Over the last few weeks Manitoba and Saskatchewan have been plagued with summer flooding related to massive rainfall and already water-logged land. There has been a lot of talk about how to decrease the negative impacts of flooding in Manitoba by creating a bigger channel to drain some of the excess water from Lake Manitoba , ultimately into Lake Winnipeg. The problems of flooding around Lake Manitoba have been exacerbated by the diversion of some of the Assiniboine River flow into Lake Manitoba in order to decrease threats to Portage La Prairie and other communities downstream.
This approach of large engineered solutions is certainly useful for harm prevention to a great extent. However, it doesn’t help those upstream of the diversions and it doesn’t take into account drought resilience, decreasing transport of excess nutrients that are feeding blue-green algae in our lakes, or the water holding capacity of wetlands. A recent report from John Pomeroy of the University of Saskatchewan has determined that drainage of wetlands over the last 50 years on the Prairies has increased the peak flow during flood events by over 30% and that if we were able to restore wetlands to their level of several decades ago, it could reduce the peak flows by 25 % . Those are very significant numbers.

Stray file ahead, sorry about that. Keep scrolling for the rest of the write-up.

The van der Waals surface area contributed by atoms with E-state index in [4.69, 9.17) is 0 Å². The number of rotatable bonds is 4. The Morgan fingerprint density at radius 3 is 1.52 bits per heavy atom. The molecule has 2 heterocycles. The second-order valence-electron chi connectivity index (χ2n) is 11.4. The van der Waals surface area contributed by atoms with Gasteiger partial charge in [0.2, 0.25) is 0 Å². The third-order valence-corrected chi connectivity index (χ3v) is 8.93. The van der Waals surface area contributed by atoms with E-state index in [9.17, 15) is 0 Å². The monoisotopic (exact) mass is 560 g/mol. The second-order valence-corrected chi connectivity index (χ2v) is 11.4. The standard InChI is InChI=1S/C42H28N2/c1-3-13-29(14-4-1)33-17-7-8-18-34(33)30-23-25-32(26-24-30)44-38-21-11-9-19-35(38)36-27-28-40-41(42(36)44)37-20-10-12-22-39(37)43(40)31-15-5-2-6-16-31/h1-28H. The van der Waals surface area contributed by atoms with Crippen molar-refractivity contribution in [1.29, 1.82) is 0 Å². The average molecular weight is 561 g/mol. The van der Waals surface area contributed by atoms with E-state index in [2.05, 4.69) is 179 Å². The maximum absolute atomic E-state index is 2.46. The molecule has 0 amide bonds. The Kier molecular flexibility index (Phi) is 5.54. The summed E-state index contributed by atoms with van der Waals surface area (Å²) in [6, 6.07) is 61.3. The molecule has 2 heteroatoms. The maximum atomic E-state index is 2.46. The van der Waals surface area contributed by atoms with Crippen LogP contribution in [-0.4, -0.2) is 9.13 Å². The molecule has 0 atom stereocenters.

I am aware that there is some questioning of this approach and as yet, it has not been seriously embraced by decision makers who are controlling how our flood reduction $$ are being spent. So when I saw this news about wetland restoration around Lousiana and how it is being viewed as a key flood prevention strategy, I was impressed. We are all aware of the devastation Katrina brought to New Orleans. If they believe that restoring the wetlands in their area can help prevent future disasters, can we not learn from that?
The Manitoba government has recently proposed strong regulations to stop wetland drainage and that is terrific. Now we need to move quickly on developing a comprehensive plan along with Saskatchewan to restore wetlands. Large engineered solutions for moving water are one part of the solution but restoring the water holding capacity of our land is equally important.